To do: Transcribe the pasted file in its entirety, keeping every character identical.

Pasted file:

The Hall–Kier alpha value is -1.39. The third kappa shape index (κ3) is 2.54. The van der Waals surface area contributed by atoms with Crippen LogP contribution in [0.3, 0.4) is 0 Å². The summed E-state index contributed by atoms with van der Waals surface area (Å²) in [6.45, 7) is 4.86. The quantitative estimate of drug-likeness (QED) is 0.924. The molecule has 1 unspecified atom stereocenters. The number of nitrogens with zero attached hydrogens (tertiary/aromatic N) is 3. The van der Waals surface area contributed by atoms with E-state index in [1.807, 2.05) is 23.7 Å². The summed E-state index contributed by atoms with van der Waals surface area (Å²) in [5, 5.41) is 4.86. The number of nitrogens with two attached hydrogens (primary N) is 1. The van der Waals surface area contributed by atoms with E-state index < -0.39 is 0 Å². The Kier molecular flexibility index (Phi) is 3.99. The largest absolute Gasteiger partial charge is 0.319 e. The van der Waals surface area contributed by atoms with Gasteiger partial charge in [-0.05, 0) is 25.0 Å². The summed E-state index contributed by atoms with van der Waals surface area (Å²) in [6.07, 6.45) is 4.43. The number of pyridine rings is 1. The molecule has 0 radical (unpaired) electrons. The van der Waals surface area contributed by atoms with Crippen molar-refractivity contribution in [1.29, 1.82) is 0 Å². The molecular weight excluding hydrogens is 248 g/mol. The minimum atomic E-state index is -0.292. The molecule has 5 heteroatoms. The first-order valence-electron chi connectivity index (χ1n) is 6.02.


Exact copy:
The Hall–Kier alpha value is -1.39. The third kappa shape index (κ3) is 2.54. The van der Waals surface area contributed by atoms with Crippen LogP contribution in [0.3, 0.4) is 0 Å². The summed E-state index contributed by atoms with van der Waals surface area (Å²) in [6.45, 7) is 4.86. The quantitative estimate of drug-likeness (QED) is 0.924. The molecule has 1 unspecified atom stereocenters. The number of nitrogens with zero attached hydrogens (tertiary/aromatic N) is 3. The van der Waals surface area contributed by atoms with E-state index in [1.807, 2.05) is 23.7 Å². The summed E-state index contributed by atoms with van der Waals surface area (Å²) in [5, 5.41) is 4.86. The number of nitrogens with two attached hydrogens (primary N) is 1. The van der Waals surface area contributed by atoms with E-state index < -0.39 is 0 Å². The Kier molecular flexibility index (Phi) is 3.99. The largest absolute Gasteiger partial charge is 0.319 e. The van der Waals surface area contributed by atoms with Gasteiger partial charge in [-0.05, 0) is 25.0 Å². The summed E-state index contributed by atoms with van der Waals surface area (Å²) in [6.07, 6.45) is 4.43. The number of pyridine rings is 1. The molecule has 0 radical (unpaired) electrons. The van der Waals surface area contributed by atoms with Crippen molar-refractivity contribution in [1.29, 1.82) is 0 Å². The molecular weight excluding hydrogens is 248 g/mol. The minimum atomic E-state index is -0.292. The molecule has 5 heteroatoms. The first-order valence-electron chi connectivity index (χ1n) is 6.02.